In the wake of the fiasco in Seattle, Gary Radnich had a question. It wasn't pleasant, but it had to be asked. And much to his credit, with Jed York on the line, he asked it.

"I'll ask you straight up," he said. "How committed is your family to Singletary?"

Now Radnich might never win a Pulitzer Prize, but he phrased the question brilliantly. It was open-ended, you see; it didn't define a level of commitment and ask for only a yes or no. It wasn't merely whether, say, the coach would be back next year. All its terms were up to Jed. He could commit big or small, or not at all.

The conventional wisdom is to answer a question like this without really saying anything. To show support but leave room to escape. Something like, "Coach Singletary has a four-year contract, and we intend to honor that contract." Or "We don't expect to make a coaching change in the foreseeable future." You know, something mushy. We don't "intend" or "expect" to make a move, but there's a thing about intentions and expectations. They change.

Jed, though, doesn't play that game. He likes to tell the truth, and tell it with flair. He likes to show both his honesty and his guts. So when it comes to commitment, he's got no interest in room to escape. Even if the house he's in is on fire.

So without hesitation, his answer was this:

"Mike's our coach, and he's gonna be our coach for a long time."

I know we've had our battles, dear readers. A few of you agreed with my position that Singletary should clear out his office by January 4th. More of you said—reasonably, I'll concede—he deserves at least 2010. But Jed's already way ahead of all of us. It doesn't matter how this year ends. It doesn't even matter how next year ends.

Jed's already seen enough. Mike Singletary is here to stay.

Okay, then. How 'bout Scot McCloughan? I mean, without an epic miracle we're about to miss the playoffs for the seventh straight year, and McCloughan's presided over five. Care to fire a warning shot, Jed? Nope; "I'm fully in Scot's corner."

Okay, then. How 'bout Mike Holmgren as a head of football operations? An exciting infusion of credibility, experience, and brains? Nope; that'd be something we "aren't considering."

So will anything happen if "our season ends in December" (or whatever)? Sure, but not to our new holy trinity. This is it, folks; "the three of us together need to find a way to make the decisions that we have to do to make sure that this team wins."

I think Jed's smart, and I know he sincerely wants to win. Still, this is just weird. We might disagree on how much rope these guys deserve, but no one would argue they've proven enough to justify all this devotion. And understand, devotion's the word. Mike Nolan is gone, but his trusted lieutenants are staying for good. I actually doubted they'd be here next year, but Jed said it all.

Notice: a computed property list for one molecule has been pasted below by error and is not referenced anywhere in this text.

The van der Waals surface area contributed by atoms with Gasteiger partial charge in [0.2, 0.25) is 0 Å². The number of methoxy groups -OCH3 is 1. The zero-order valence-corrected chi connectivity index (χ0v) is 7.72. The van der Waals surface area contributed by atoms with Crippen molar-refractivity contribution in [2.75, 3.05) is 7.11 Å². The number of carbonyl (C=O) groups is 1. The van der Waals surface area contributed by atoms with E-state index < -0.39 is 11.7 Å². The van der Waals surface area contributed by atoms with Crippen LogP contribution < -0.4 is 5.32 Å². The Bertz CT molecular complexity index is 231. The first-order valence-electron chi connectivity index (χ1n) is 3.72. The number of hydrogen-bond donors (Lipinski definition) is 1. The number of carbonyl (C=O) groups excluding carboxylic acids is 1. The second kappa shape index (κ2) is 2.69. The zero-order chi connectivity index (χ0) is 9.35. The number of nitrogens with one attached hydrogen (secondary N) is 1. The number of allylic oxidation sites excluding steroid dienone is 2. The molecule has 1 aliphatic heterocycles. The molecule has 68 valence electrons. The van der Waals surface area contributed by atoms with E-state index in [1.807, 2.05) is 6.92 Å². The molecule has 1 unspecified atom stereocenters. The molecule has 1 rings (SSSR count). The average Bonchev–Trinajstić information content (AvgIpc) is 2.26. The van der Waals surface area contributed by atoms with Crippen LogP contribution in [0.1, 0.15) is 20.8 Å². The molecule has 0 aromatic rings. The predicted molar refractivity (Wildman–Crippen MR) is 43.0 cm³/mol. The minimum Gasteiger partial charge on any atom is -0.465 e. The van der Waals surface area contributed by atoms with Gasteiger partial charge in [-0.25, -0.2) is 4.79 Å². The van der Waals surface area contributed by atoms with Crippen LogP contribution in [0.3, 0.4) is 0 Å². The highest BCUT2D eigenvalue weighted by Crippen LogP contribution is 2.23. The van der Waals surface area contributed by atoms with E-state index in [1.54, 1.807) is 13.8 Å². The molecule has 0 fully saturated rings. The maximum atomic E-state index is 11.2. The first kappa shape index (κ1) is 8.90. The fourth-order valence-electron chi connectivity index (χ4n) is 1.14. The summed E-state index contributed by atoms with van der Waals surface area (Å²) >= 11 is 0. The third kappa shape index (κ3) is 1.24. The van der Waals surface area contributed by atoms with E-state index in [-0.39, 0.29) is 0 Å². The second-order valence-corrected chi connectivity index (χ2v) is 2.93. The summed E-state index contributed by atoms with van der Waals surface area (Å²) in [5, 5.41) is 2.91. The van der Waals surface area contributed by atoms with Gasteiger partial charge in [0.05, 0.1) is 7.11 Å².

They'll be here next year, and they'll probably be here in 10 years.

After this interview, I promptly began the five stages of grief. The first four were mercifully quick: the denial ("No! He couldn't mean that!"), anger ("Argh! We will never return to the playoffs again!"), bargaining ("Okay, how 'bout they go if we see no playoffs by 2014?"), and depression ("Why, Eddie? Why did you ever need that riverboat gambling license?"). But Jed left no room to continue to fight.

I reached the acceptance stage. Over the next decade, we'll win with Singletary and McCloughan, or we won't win at all. So if I wanna win—and heaven knows I do—then I wanna win with Singletary and McCloughan.

There. I said it.

And so, with a newfound clarity of purpose, I watched us play the Cardinals. As recently as last week, we thought this game would mean so much more. But motivation wouldn't be tough. The Cards might win this division, and indeed they surely will, but not on this night. Not on our field.

And sure enough, at no time this year have we ever been better.

We simply demolished 'em. In his previous four games, Kurt Warner completed 73 percent of his passes for 1,089 yards, 12 touchdowns, and no picks. That's a cartoonish rating of 133. Against our suddenly swarming defense—which sacked or hit him nine times (welcome aboard, Mr. Brooks)—he completed a season-low 55 percent for a season-low 178 yards and two picks, for a season-low rating of 45.

Oh, and did I mention the seven turnovers?

Granted, our offense was hardly a model of greatness. We wisely came out passing again, but New Alex took a disturbing step back; he threw some nice ones, particularly for his two scores, but after three solid games he was way out of sync. Looking slow and uncertain, he tossed two picks and hit his own season-lows of 54 percent, four yards per pass, and a rating of 60. We've gotta admit he's shown more than expected but still hasn't shown he's the guy. The good news was, when we shifted to run—again, wisely—it finally kicked in. Running hard behind a line that seemed to get its act together, Frank Gore had his strongest game, toting it 25 times for 167 and the clinching score. On his back, we held the ball for 37 minutes and never gave the Cards a chance to steal.

A ball-hawking D and a clock-chewing running game, eh? Just like the coach drew it up.

In the end, it always comes back to Mike Singletary. You've driven me nuts this year, Coach. But I love this franchise, and you're not going anywhere. So let's not fight. Let's just win.

So far, so good.